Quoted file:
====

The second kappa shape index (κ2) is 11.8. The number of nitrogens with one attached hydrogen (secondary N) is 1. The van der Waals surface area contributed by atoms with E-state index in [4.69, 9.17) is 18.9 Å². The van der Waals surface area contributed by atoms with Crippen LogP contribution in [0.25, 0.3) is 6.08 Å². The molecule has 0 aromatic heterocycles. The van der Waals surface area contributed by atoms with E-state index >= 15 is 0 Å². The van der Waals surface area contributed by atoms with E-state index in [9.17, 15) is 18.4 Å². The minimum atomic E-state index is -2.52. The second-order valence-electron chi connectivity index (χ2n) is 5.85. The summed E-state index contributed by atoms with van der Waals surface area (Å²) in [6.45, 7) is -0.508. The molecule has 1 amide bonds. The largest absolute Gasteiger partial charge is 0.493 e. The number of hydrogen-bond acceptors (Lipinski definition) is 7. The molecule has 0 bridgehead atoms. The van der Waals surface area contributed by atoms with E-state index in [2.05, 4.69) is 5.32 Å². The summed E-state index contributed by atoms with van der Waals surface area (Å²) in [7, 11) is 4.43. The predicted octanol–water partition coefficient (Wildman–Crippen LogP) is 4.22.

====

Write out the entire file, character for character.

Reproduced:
The second kappa shape index (κ2) is 11.8. The number of nitrogens with one attached hydrogen (secondary N) is 1. The van der Waals surface area contributed by atoms with E-state index in [4.69, 9.17) is 18.9 Å². The van der Waals surface area contributed by atoms with Crippen LogP contribution in [0.25, 0.3) is 6.08 Å². The molecule has 0 aromatic heterocycles. The van der Waals surface area contributed by atoms with E-state index >= 15 is 0 Å². The van der Waals surface area contributed by atoms with E-state index in [9.17, 15) is 18.4 Å². The minimum atomic E-state index is -2.52. The second-order valence-electron chi connectivity index (χ2n) is 5.85. The summed E-state index contributed by atoms with van der Waals surface area (Å²) in [6.45, 7) is -0.508. The molecule has 1 amide bonds. The largest absolute Gasteiger partial charge is 0.493 e. The number of hydrogen-bond acceptors (Lipinski definition) is 7. The molecule has 0 bridgehead atoms. The van der Waals surface area contributed by atoms with E-state index in [2.05, 4.69) is 5.32 Å². The summed E-state index contributed by atoms with van der Waals surface area (Å²) in [7, 11) is 4.43. The predicted octanol–water partition coefficient (Wildman–Crippen LogP) is 4.22.